Unless you’ve been living under the Christmas and holiday rock, you’ve undoubtedly heard about the “controversial” mobile app startup, SnapChat and the ensuing controversy surrounding Facebook copying the technology as “Poke”.
SnapChat is a mobile texting app that allows multimedia texting. What makes it particularly intriguing is the fact that messages sent with SnapChat can self destruct. Make no bones about it or call it anything less than it is, it is the “sexting” app and its burning up the charts. SnapChat quickly found its place in the top 3 apps in the iTunes App Store where it’s been living for weeks.
Teenagers are using it in droves for sexting, to talk freely about others and for anything else they don’t want accidentally left on their phones.
Facebook was quickly called out, when after seeing the runaway success SnapChat was having, copying the technology completely and releasing it as a mobile app called “Poke”. Poke quickly rose to the top of the charts as well but when people realized how Zuckerberg’s mobile engineers blatantly ripped off SnapChat, Poke began falling as quickly as it rose to the top.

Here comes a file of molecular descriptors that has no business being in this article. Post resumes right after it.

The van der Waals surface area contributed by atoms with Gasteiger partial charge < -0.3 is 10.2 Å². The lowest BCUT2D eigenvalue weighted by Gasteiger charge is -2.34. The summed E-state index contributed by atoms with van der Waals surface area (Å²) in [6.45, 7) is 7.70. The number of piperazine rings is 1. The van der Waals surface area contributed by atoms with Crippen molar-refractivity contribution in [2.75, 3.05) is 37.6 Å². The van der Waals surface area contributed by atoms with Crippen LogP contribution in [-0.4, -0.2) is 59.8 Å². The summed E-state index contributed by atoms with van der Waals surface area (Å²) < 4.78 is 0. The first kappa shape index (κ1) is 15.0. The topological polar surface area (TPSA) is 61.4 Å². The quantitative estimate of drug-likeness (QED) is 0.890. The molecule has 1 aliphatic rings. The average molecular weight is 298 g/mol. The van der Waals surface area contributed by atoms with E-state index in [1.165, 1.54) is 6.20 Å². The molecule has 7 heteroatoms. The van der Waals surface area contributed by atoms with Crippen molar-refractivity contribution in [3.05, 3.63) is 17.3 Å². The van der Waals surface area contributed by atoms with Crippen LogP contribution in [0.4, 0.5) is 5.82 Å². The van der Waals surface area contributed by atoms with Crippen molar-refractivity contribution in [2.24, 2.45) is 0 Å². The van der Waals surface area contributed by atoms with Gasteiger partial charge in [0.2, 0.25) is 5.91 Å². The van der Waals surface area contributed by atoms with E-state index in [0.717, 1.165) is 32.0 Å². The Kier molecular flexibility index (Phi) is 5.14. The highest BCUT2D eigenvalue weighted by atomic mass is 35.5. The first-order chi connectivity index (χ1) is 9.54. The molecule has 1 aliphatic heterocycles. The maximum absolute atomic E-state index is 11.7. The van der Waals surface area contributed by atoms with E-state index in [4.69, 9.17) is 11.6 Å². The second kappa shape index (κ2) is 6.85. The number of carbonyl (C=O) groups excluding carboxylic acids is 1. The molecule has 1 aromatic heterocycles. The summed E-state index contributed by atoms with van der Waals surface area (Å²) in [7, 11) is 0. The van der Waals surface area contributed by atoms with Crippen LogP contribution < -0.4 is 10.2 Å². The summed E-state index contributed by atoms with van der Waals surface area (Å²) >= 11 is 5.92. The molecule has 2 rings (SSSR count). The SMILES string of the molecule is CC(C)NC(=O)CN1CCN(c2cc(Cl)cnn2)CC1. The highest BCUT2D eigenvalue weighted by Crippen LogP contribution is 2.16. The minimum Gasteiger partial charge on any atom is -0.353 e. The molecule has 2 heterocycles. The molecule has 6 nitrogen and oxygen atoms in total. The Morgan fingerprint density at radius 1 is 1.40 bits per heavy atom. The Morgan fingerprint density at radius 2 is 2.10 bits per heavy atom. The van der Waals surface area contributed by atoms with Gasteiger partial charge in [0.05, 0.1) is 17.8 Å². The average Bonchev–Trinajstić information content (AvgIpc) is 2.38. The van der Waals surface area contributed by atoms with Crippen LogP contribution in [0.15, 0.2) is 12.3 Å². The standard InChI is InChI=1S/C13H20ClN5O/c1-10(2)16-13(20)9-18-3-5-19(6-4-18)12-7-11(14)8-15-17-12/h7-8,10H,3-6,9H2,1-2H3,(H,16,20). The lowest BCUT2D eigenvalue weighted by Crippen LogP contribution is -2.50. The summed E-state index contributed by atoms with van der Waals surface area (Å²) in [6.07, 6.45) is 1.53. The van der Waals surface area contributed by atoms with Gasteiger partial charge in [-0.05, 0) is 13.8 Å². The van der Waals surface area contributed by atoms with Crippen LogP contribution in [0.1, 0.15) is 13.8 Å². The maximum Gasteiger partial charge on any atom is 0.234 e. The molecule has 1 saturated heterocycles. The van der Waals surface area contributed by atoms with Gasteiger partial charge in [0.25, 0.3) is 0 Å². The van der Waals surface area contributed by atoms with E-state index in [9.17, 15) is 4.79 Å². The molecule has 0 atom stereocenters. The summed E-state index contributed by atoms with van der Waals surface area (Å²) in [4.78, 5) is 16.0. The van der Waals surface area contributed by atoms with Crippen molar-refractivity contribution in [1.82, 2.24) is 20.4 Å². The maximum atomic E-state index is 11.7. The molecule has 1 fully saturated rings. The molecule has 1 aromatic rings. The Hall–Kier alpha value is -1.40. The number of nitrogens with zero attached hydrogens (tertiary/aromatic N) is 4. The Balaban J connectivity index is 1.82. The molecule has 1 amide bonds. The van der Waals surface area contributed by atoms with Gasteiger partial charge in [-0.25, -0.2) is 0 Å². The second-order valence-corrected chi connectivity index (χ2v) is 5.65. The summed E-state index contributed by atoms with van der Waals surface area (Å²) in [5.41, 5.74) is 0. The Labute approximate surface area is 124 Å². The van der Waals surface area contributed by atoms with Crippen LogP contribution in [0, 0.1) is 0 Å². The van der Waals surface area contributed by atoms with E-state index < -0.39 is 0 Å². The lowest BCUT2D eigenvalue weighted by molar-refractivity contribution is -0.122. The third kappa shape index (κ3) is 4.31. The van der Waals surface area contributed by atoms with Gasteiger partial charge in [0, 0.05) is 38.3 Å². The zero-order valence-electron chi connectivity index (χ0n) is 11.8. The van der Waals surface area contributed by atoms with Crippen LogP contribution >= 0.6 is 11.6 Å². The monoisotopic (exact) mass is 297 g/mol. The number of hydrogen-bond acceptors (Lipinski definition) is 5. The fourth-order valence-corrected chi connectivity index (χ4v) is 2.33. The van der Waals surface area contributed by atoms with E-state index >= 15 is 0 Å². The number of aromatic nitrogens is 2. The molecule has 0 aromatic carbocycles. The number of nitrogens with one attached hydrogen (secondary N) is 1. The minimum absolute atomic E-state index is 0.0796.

Before SnapChat though there was another app designed to do the exact same thing. We first reported on Toronto startup Quimby back in April when we interviewed the apps founder Heather Burns.
Burns had teamed up with our good friends at Toronto mobile development giant Bnotions. The premise for her app was the same thing, self destructing messages.
Burns tried to take the high road though, she suggested adults may use it for when they are away from each other for long times and long distances. Another use case for Quimby was highly sensitive messages between employers and colleagues. Either way Quimby is just as much for sexting as SnapChat is.
SnapChat also went on the defensive at first but of course any press but your obituary is good press right?
See out interview wit Quimby here